10. You can easily recover from the isolation of your busy school day.
I like to refer to the isolation of busy educators as “Gilligan Syndrome,” which sets in when you get “stranded” and don’t know how to reach out to others for help. This is common for administrators, lone subject teachers or even busy teachers who don’t get to converse with their colleagues often. Utilizing the connections you make on Twitter is a great way to get yourself “unstuck;” you always have other educators to turn to when times get rough. To make the best of Twitter, figure out the strengths of the people you are following. You can always tweet out a question for everyone to see, but when you have a specific question it is great to know someone who is an expert on that topic to send a direct message to so you can talk to in a Google Hangout for further help.
*Gilligan Syndrome is a term that Curt Rees, Jay Posick, Matt Renwick and I have come up with as we present to educators in Wisconsin about becoming connected educators.
Are you a Connected Educator?
If so, leave a comment as to how this helps you be a better educator.
If not, what’s stopping you from becoming one?
Teachers … How would you describe your class? Are you an out-of-the-box type of teacher? Do you get your students to think outside-the-box?
Administrators … How would you describe your school? Do you promote out-of-the-box thinking?
This is an awesome video!
I can’t think of any other way to describe this video, created by Paul Bogush, an 8th grade teacher at Moran Middle School in Wallingford, CT. You can visit his blog and see what all he’s about as well as follow him on twitter @paulbogush.
I agree with Scott McLeod when he says, “I want this for my kids. And yours. And everyone else’s. More of this, please!”
Is this out-of-the-box and unusual, or can this the new norm for modern teachers? What do you think?
This video fits right along with the message of #YouMatter.
How do you feel about showing compassion? How do you fell about telling someone … “You Matter” ?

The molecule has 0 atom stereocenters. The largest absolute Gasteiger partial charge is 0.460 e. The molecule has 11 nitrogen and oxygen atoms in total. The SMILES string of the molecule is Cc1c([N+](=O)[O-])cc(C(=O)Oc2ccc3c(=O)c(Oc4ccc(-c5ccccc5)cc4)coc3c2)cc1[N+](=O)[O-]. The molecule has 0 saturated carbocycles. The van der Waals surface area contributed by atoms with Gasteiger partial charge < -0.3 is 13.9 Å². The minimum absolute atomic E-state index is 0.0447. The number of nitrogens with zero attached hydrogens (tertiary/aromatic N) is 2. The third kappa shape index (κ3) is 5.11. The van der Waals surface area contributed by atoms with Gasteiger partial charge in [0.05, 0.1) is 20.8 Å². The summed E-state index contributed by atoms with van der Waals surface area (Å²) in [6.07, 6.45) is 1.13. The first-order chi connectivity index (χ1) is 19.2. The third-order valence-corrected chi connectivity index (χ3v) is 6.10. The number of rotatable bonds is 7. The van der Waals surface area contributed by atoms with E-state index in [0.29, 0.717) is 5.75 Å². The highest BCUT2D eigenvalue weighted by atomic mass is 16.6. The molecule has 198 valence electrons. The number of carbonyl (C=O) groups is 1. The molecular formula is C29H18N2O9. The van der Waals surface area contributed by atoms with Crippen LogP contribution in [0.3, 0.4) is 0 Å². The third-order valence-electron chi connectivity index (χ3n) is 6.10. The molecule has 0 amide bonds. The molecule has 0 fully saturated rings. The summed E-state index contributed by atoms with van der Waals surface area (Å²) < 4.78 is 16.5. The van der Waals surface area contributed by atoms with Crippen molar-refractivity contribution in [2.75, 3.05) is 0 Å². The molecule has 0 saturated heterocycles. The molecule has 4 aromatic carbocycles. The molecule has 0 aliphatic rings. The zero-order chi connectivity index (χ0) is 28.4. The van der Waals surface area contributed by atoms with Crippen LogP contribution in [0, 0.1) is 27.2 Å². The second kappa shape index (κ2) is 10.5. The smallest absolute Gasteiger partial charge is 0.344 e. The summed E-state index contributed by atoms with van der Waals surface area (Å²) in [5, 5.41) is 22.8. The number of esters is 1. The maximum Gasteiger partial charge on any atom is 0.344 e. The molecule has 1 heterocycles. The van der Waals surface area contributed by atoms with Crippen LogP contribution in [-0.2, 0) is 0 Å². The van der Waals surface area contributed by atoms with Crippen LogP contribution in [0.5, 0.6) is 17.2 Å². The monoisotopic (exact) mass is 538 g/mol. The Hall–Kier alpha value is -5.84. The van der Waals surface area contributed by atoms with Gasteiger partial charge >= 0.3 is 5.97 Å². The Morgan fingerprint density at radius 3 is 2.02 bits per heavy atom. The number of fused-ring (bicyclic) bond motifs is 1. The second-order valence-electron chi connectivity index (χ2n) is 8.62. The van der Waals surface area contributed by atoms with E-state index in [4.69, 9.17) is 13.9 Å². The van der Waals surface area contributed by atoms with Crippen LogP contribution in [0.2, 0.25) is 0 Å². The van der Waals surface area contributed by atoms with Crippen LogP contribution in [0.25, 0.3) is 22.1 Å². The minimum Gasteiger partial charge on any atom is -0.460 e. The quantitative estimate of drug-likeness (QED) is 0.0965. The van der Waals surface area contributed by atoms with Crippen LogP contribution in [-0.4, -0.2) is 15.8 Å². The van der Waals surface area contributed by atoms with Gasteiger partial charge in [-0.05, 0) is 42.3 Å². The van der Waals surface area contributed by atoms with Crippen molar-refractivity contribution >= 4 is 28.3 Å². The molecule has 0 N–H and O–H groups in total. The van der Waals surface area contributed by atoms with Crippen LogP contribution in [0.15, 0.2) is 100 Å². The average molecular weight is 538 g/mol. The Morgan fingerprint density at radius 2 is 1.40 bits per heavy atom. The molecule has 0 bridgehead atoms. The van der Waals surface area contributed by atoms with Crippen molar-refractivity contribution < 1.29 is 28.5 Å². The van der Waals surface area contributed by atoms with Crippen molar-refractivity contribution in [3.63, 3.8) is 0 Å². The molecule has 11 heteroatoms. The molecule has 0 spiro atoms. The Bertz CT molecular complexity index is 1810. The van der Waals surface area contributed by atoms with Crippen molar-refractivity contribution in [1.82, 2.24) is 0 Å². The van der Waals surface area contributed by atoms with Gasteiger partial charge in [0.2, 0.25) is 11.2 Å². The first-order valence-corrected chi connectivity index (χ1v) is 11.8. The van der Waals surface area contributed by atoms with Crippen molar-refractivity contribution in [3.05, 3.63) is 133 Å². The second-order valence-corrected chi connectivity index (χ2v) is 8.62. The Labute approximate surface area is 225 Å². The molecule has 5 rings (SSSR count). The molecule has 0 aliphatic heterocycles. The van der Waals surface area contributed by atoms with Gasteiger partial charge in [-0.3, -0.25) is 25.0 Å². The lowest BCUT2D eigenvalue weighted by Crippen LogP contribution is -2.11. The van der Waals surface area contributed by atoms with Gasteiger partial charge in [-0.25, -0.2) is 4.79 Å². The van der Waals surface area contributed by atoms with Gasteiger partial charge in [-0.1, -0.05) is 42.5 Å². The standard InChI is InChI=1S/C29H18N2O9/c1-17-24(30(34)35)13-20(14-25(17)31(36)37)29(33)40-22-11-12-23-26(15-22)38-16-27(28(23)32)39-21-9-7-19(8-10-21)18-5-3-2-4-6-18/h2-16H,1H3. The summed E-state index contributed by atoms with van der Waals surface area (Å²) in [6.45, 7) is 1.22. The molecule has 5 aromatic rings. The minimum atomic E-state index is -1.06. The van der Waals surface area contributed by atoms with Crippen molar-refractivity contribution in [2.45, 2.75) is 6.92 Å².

How would you feel if someone told you that YOU MATTER? How hard is it to let someone know that they really do matter?
This weekend I sent an email with a link to a YouTube video from Angela Maiers to everyone in our school district. I usually don’t do this … I would usually just send to everyone on my campus, but this time I thought the message in this video was so powerful that everyone in my district needed to see it. My hope is that it touched everyone in a way that would motivate each person to tell someone else … a student, a colleague, a friend, anyone … that YOU MATTER!
I got the following response from one of my teachers and I thought it was worthy to share with everyone.
I think sometimes we are so wrapped up in delivering our curriculum that we forget that our kids learn as much from us about how to treat people and how to appreciate life as they do about our subjects.
No former student over the last twenty four years has ever contacted me to say thank you I really appreciated all the lessons you taught me about Biology! However, they have looked me up to say thanks for having their back, being their ‘school mom’, or making them feel smart. I know we all have had this experience and if we are honest it is what keeps us in this profession. I think the truth of what the lady on the video says is that if we are positive with our kids and make them feel they matter then probably everything else academically has a chance of falling into place.